We all know of some myths surrounding our only natural satellite. We’ve gazed at it for thousands of years, and it has inspired some great and unusual stories over time. We are quick to say that a full moon causes insanity or madness (doctors and nurses in A&E seem to lead this one) and at Halloween we watch out for any werewolves that might be prowling under the light of the moon, changed from their usual human form into something wild and uncontrollable. But did you know that various cultures around the world have their own, unique legends about the moon?
Chang’e and the moon rabbit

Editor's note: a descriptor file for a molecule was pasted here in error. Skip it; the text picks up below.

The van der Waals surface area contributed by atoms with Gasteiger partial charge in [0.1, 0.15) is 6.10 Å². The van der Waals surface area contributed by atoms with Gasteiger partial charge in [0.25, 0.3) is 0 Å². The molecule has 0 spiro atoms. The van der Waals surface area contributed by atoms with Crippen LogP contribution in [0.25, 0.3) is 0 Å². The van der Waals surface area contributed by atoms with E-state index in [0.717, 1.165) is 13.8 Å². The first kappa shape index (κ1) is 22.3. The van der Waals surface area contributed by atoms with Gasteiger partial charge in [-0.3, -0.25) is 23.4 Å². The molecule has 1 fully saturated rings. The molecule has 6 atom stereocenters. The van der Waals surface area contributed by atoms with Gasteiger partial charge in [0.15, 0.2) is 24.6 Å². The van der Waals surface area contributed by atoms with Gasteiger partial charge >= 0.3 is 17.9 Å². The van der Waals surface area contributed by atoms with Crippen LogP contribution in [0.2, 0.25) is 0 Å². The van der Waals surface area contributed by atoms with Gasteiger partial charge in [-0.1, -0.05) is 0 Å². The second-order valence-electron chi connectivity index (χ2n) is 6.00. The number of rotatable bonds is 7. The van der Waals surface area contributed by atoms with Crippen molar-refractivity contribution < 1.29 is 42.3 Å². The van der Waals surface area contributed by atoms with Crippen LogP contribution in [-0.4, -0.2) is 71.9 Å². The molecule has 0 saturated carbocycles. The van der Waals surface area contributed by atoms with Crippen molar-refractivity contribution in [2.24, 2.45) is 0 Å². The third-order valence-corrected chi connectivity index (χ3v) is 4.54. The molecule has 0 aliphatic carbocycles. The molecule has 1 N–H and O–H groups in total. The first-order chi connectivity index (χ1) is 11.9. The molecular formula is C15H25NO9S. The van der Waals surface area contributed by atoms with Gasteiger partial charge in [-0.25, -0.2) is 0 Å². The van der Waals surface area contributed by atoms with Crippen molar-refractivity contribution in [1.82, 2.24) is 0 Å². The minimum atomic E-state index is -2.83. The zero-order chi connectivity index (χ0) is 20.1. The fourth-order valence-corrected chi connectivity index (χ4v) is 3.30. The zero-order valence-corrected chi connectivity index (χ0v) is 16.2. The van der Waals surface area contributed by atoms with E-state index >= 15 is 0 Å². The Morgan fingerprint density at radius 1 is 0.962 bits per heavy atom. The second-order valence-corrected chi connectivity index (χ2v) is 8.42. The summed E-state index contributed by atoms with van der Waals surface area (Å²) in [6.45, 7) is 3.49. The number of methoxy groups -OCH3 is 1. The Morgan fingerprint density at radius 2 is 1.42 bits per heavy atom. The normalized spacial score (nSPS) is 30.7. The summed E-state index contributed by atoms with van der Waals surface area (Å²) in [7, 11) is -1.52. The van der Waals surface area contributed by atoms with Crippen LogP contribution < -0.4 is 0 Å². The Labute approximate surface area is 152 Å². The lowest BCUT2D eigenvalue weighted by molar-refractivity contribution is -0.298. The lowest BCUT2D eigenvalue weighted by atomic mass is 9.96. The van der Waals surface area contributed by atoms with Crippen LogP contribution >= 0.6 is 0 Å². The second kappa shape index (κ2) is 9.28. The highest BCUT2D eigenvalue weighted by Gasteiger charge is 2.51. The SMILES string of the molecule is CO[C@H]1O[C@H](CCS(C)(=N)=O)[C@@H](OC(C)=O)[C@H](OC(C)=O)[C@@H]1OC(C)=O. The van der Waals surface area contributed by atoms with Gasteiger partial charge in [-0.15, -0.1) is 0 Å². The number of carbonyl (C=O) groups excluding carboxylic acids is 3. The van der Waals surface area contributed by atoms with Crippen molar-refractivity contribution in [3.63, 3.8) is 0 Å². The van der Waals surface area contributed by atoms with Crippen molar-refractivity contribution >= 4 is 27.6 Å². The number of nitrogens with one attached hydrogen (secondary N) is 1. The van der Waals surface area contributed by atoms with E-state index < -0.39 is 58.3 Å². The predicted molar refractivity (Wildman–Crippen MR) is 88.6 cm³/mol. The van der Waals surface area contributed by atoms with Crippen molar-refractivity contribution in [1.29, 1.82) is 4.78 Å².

Chang’e, namesake of China’s recent moon missions, is a woman in Chinese myth. It is said that she was once a normal woman, married to her husband, the archer Hou Yi. Hou Yi shot down the suns in the sky to stop the world burning (he left us one to keep us warm) and as a reward was granted the elixir of immortality. He then gave it to Chang’e to look after, as he didn’t want to be immortal without his beloved wife. However, someone tried to steal the elixir from Chang’e while Hou Yi was out hunting, and to prevent anyone else getting hold of it, she drank it. This made her immortal but left her husband fated to die, and, mourning, Chang’e flew to the moon, hoping to be close to him. That, or she just stole the elixir from Hou Yi. Tales vary. She remains on the moon, but not alone. She has a small companion with her. This is the moon rabbit, which you can see on the surface of the moon (similar to our man in the moon). It is said that the rabbit works endlessly at a mortar and pestle, but what they are mixing varies from culture to culture. While Chang’e herself is a primarily Chinese myth, the moon rabbit or Jade rabbit features in various East Asian cultures, including Japanese and Korean folklore.